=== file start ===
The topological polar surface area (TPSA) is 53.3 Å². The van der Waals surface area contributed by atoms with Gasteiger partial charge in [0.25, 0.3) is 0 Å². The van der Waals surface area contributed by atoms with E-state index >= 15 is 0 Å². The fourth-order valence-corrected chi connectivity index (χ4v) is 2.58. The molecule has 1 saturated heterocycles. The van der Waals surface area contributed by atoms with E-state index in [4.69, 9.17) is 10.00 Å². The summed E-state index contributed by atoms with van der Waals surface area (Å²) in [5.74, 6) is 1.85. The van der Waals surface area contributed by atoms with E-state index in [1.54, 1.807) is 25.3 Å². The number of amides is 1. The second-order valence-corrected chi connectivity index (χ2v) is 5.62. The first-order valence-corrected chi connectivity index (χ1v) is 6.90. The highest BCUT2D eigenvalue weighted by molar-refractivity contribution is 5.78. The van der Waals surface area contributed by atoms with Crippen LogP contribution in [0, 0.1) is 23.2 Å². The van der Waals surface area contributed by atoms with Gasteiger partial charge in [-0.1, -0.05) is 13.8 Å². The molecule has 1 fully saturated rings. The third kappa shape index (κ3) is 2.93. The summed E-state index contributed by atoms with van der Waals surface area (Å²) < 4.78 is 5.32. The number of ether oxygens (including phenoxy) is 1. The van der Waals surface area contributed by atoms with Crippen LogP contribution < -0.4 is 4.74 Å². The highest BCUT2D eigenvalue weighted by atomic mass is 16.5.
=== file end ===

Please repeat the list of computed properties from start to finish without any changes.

The topological polar surface area (TPSA) is 53.3 Å². The van der Waals surface area contributed by atoms with Gasteiger partial charge in [0.25, 0.3) is 0 Å². The van der Waals surface area contributed by atoms with E-state index >= 15 is 0 Å². The fourth-order valence-corrected chi connectivity index (χ4v) is 2.58. The molecule has 1 saturated heterocycles. The van der Waals surface area contributed by atoms with E-state index in [4.69, 9.17) is 10.00 Å². The summed E-state index contributed by atoms with van der Waals surface area (Å²) in [5.74, 6) is 1.85. The van der Waals surface area contributed by atoms with E-state index in [1.54, 1.807) is 25.3 Å². The number of amides is 1. The second-order valence-corrected chi connectivity index (χ2v) is 5.62. The first-order valence-corrected chi connectivity index (χ1v) is 6.90. The highest BCUT2D eigenvalue weighted by molar-refractivity contribution is 5.78. The van der Waals surface area contributed by atoms with Crippen LogP contribution in [0, 0.1) is 23.2 Å². The van der Waals surface area contributed by atoms with Gasteiger partial charge in [-0.1, -0.05) is 13.8 Å². The molecule has 1 fully saturated rings. The third kappa shape index (κ3) is 2.93. The summed E-state index contributed by atoms with van der Waals surface area (Å²) < 4.78 is 5.32. The number of ether oxygens (including phenoxy) is 1. The van der Waals surface area contributed by atoms with Crippen LogP contribution < -0.4 is 4.74 Å². The highest BCUT2D eigenvalue weighted by atomic mass is 16.5.